As many climate activists had hoped, Democratic presidential front-runner Joe Biden came forward this week with an ambitious domestic climate change plan that proposes to cut U.S. emissions deeply while growing America’s clean energy sector.
Yet, as important as the domestic elements of Biden’s plan and those of his rivals are, they are ultimately most valuable ecologically in legitimizing the key international aspects of climate protection, which are crucial to solving the inherently global nature of the climate problem in the first place.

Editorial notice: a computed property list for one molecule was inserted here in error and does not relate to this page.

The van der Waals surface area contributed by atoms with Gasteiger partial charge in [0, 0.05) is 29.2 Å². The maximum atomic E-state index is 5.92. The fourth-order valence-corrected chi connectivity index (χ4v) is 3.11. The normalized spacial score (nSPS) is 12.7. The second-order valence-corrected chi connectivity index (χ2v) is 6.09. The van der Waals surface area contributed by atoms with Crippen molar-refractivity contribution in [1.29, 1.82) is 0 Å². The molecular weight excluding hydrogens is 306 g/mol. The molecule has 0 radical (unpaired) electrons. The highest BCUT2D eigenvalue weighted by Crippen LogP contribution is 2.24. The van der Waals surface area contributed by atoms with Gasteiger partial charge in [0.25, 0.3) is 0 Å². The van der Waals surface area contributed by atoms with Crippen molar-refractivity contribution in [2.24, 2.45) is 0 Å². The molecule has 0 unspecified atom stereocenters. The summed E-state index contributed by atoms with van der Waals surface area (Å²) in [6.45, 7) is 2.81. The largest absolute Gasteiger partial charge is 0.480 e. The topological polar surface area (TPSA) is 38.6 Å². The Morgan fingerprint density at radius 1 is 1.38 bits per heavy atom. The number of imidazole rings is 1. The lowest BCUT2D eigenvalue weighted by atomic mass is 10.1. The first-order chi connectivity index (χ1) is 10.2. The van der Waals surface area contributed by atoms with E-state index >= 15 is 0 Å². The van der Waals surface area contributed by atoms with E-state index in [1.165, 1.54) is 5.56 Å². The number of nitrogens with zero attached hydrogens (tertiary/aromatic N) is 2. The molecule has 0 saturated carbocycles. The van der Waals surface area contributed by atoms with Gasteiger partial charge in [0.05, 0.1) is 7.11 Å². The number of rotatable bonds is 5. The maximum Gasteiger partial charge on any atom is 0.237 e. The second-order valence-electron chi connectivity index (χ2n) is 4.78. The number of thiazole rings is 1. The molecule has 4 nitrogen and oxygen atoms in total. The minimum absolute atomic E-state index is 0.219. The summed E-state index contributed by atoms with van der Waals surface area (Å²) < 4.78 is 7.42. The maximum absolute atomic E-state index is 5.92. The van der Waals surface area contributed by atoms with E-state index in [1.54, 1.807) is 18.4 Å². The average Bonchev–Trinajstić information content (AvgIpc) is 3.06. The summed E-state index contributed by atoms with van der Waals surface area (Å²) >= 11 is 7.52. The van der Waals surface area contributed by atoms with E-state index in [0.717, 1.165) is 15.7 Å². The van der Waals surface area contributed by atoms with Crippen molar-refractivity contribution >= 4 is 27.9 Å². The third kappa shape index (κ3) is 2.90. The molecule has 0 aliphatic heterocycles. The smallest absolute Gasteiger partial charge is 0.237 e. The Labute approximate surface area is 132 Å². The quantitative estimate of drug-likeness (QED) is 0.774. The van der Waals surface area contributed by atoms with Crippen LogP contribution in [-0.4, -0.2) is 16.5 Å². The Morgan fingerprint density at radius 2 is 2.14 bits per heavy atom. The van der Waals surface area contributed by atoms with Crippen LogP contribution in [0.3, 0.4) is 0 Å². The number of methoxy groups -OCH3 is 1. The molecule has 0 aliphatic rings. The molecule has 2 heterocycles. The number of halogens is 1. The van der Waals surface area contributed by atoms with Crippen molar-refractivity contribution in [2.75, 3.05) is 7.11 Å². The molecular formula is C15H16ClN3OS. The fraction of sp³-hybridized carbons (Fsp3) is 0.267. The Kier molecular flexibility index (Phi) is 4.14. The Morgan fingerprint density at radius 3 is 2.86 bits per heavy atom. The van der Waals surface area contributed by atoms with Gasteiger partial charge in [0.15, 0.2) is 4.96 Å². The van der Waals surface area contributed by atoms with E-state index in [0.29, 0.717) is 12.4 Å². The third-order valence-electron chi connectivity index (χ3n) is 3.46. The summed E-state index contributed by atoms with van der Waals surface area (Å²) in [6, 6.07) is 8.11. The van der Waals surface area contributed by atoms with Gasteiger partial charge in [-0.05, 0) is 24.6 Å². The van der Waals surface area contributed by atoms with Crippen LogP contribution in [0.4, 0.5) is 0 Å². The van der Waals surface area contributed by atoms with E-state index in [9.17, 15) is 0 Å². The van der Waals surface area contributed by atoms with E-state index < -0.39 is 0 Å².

After all, U.S. greenhouse gas emissions are only about 15 percent of the world total, compared to 30 percent from China alone. Fortunately, the E.U., U.S., China and fewer than 10 of other nations account for well over 80 percent of global emissions, meaning targeted international efforts have strong potential to reach the lion’s share of the problem.
Credible U.S. domestic climate action is a precondition to gaining the trust and respect of the rest of the world — and allowing America to exert unique pressure on other major nations to cut their emissions.